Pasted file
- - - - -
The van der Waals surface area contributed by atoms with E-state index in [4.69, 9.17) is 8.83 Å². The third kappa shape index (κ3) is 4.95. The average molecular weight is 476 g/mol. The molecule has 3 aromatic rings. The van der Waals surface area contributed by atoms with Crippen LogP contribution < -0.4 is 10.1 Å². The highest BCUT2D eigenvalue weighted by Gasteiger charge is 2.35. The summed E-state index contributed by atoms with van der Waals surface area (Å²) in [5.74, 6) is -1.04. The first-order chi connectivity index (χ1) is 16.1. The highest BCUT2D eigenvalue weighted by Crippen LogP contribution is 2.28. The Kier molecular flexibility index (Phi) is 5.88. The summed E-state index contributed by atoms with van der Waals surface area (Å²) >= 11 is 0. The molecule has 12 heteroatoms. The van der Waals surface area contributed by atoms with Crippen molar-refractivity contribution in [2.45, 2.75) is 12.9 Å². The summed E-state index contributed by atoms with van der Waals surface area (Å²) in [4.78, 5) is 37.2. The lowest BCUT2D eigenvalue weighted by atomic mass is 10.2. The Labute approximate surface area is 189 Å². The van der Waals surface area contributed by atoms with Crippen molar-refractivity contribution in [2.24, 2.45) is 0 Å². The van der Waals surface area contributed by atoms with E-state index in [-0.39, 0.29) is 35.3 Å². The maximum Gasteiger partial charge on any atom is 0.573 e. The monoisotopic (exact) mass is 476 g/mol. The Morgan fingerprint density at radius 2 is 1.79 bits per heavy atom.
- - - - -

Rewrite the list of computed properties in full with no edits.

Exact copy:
The van der Waals surface area contributed by atoms with E-state index in [4.69, 9.17) is 8.83 Å². The third kappa shape index (κ3) is 4.95. The average molecular weight is 476 g/mol. The molecule has 3 aromatic rings. The van der Waals surface area contributed by atoms with Crippen LogP contribution < -0.4 is 10.1 Å². The highest BCUT2D eigenvalue weighted by Gasteiger charge is 2.35. The summed E-state index contributed by atoms with van der Waals surface area (Å²) in [5.74, 6) is -1.04. The first-order chi connectivity index (χ1) is 16.1. The highest BCUT2D eigenvalue weighted by Crippen LogP contribution is 2.28. The Kier molecular flexibility index (Phi) is 5.88. The summed E-state index contributed by atoms with van der Waals surface area (Å²) >= 11 is 0. The molecule has 12 heteroatoms. The van der Waals surface area contributed by atoms with Crippen molar-refractivity contribution in [2.45, 2.75) is 12.9 Å². The summed E-state index contributed by atoms with van der Waals surface area (Å²) in [4.78, 5) is 37.2. The lowest BCUT2D eigenvalue weighted by atomic mass is 10.2. The Labute approximate surface area is 189 Å². The van der Waals surface area contributed by atoms with Crippen molar-refractivity contribution in [2.24, 2.45) is 0 Å². The van der Waals surface area contributed by atoms with E-state index in [-0.39, 0.29) is 35.3 Å². The maximum Gasteiger partial charge on any atom is 0.573 e. The monoisotopic (exact) mass is 476 g/mol. The Morgan fingerprint density at radius 2 is 1.79 bits per heavy atom.